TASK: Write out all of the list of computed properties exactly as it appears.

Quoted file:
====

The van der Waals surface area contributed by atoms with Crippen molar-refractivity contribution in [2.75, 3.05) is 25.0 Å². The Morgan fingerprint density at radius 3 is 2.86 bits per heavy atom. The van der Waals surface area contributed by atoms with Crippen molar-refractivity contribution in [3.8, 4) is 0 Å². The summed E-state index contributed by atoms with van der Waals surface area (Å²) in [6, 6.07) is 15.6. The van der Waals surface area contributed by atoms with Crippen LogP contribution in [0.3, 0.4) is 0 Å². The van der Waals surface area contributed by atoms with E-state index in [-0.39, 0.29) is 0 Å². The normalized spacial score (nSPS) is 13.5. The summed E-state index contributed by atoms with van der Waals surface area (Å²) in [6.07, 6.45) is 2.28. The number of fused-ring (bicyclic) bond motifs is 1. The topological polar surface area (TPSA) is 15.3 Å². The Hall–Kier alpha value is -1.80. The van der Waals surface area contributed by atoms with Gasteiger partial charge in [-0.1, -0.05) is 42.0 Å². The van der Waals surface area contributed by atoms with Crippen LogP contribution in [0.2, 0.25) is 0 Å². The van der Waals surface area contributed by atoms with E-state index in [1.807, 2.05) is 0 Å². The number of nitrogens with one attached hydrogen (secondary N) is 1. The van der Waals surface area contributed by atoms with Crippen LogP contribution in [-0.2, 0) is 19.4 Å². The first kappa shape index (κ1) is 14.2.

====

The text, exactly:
The van der Waals surface area contributed by atoms with Crippen molar-refractivity contribution in [2.75, 3.05) is 25.0 Å². The Morgan fingerprint density at radius 3 is 2.86 bits per heavy atom. The van der Waals surface area contributed by atoms with Crippen molar-refractivity contribution in [3.8, 4) is 0 Å². The summed E-state index contributed by atoms with van der Waals surface area (Å²) in [6, 6.07) is 15.6. The van der Waals surface area contributed by atoms with Crippen LogP contribution in [0.3, 0.4) is 0 Å². The van der Waals surface area contributed by atoms with E-state index in [-0.39, 0.29) is 0 Å². The normalized spacial score (nSPS) is 13.5. The summed E-state index contributed by atoms with van der Waals surface area (Å²) in [6.07, 6.45) is 2.28. The number of fused-ring (bicyclic) bond motifs is 1. The topological polar surface area (TPSA) is 15.3 Å². The Hall–Kier alpha value is -1.80. The van der Waals surface area contributed by atoms with Gasteiger partial charge in [-0.1, -0.05) is 42.0 Å². The van der Waals surface area contributed by atoms with Crippen LogP contribution in [0.2, 0.25) is 0 Å². The van der Waals surface area contributed by atoms with E-state index in [1.807, 2.05) is 0 Å². The number of nitrogens with one attached hydrogen (secondary N) is 1. The van der Waals surface area contributed by atoms with Crippen LogP contribution in [-0.2, 0) is 19.4 Å². The first kappa shape index (κ1) is 14.2.